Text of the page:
Alex Rodriguez has been banned for the entire 2014 season because of his alleged use of PEDs.
The 60 Minutes report Sunday night in which Tony Bosch detailed how he helped Alex Rodriguez beat baseball’s drug testing program missed an important distinction about how Rodriguez got away with popping testosterone-laced gummies before a game: Rodriguez’s drug regimen from 2010-12 is an outdated strategy that likely would not have worked last year when baseball tightened its testing protocols.
Baseball owners and players agreed in 2013 to adopt the so-called “biological passport” form of testing — the same testing that disgraced cyclist Lance Armstrong admitted forced him to abruptly end his years of doping.
“Biological passport testing is a game changer,” said Dr. Gary Wadler, past chairman of the World Anti-Doping Agency’s Prohibited List.
From 2010-12 Bosch and Rodriguez were playing a covert game that became common as players moved from hard-core steroids to fine-tuned drug protocols designed to evade tests. Before 2013, baseball used the testosterone-to-epitestosterone ratio as the baseline for defining a flagged test. The sport allowed a T:E ratio of up to 4:1. Only if the T:E ratio exceeded 4:1 would baseball’s lab subject a sample to Carbon Isotope Radio Mass Spectrometry, known as IRMS, a more sophisticated test that will find the synthetic testosterone that normal urine tests miss.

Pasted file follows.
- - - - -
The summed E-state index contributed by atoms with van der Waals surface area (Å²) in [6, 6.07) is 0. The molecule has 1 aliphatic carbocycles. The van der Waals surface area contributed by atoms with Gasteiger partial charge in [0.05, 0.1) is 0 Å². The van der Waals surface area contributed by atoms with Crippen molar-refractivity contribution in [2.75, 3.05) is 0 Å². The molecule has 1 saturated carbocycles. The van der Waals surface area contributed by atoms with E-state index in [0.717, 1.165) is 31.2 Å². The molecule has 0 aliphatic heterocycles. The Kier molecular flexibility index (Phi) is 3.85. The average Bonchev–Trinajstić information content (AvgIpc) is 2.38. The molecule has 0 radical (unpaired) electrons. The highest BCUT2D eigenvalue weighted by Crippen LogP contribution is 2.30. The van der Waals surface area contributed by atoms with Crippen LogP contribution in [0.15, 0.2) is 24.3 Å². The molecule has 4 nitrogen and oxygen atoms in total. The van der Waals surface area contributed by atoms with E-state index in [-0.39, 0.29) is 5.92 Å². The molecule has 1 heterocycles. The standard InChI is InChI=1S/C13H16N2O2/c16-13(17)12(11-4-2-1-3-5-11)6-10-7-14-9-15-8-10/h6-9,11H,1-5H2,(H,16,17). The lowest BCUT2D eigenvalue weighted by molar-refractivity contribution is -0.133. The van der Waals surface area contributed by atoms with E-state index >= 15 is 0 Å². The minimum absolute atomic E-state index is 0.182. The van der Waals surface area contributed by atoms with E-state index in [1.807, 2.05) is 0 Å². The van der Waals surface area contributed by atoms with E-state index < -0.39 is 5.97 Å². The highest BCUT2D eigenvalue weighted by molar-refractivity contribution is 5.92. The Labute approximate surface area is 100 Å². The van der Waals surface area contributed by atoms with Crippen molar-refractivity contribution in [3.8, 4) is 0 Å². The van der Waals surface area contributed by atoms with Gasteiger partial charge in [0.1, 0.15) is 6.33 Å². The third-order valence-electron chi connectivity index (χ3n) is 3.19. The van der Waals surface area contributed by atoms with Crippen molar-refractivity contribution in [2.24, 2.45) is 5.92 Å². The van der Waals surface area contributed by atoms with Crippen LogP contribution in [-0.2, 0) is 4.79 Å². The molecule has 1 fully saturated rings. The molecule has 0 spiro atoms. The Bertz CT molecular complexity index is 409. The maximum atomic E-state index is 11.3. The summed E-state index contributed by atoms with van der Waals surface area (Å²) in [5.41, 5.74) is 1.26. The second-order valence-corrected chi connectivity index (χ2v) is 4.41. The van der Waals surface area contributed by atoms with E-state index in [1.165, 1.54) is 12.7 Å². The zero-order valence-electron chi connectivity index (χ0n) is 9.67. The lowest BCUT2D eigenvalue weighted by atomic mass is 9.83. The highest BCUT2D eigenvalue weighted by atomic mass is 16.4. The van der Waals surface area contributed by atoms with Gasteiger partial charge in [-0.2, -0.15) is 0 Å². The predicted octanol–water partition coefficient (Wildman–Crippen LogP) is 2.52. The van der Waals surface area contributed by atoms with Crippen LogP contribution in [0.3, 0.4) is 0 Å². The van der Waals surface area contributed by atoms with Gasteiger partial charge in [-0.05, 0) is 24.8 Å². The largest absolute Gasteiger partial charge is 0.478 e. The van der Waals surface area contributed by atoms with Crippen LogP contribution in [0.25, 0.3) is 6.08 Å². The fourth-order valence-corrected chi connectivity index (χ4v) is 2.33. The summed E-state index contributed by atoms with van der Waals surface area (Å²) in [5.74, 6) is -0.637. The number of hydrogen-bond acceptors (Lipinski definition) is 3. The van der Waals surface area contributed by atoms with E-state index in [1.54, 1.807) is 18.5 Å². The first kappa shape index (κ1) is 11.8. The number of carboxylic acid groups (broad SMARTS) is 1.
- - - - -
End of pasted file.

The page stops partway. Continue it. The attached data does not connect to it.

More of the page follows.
“The key to what Bosch was doing was taking a baseline T:E ratio and administering testosterone in a way that the ratio would be under 4:1,” said a source familiar with Bosch’s protocol.
Bosch’s method is typically known in the business of cheating as “microdosing.” It involved precisely timed doses of fast-acting testosterone in conjunction with other drugs that helped manage the T:E rate, especially human growth hormone. According to Wadler, research in Australia showed that taking HGH in conjunction with testosterone can help lower a T:E rate that otherwise would be higher without HGH. (Baseball did not begin testing for HGH until 2013.)
Though Bosch’s method generally worked as far as evading detection in tests, it required precision in timing and dosages. Bosch told 60 Minutes that taking one of his PEDs just 15 minutes later than prescribed by him could lead to a positive drug test. His method did trip up clients such as Ryan Braun, Melky Cabrera, Yasmani Grandal and Bartolo Colon, all of who tested positive in 2011 or 2012 for elevated levels of testosterone. (Braun’s positive test was overturned upon an appeal that challenged how the sample was handled.) Braun’s sample, taken after Game 1 of the 2011 National League Division Series, produced a T:E ratio that was reported to be more than 20:1.
“Braun got caught because he used either too much or too late,” said another source familiar with the case. Others have speculated that Braun wrongly dismissed the possibility of being subject to testing in postseason play and disregarded Bosch’s microdosing protocol.
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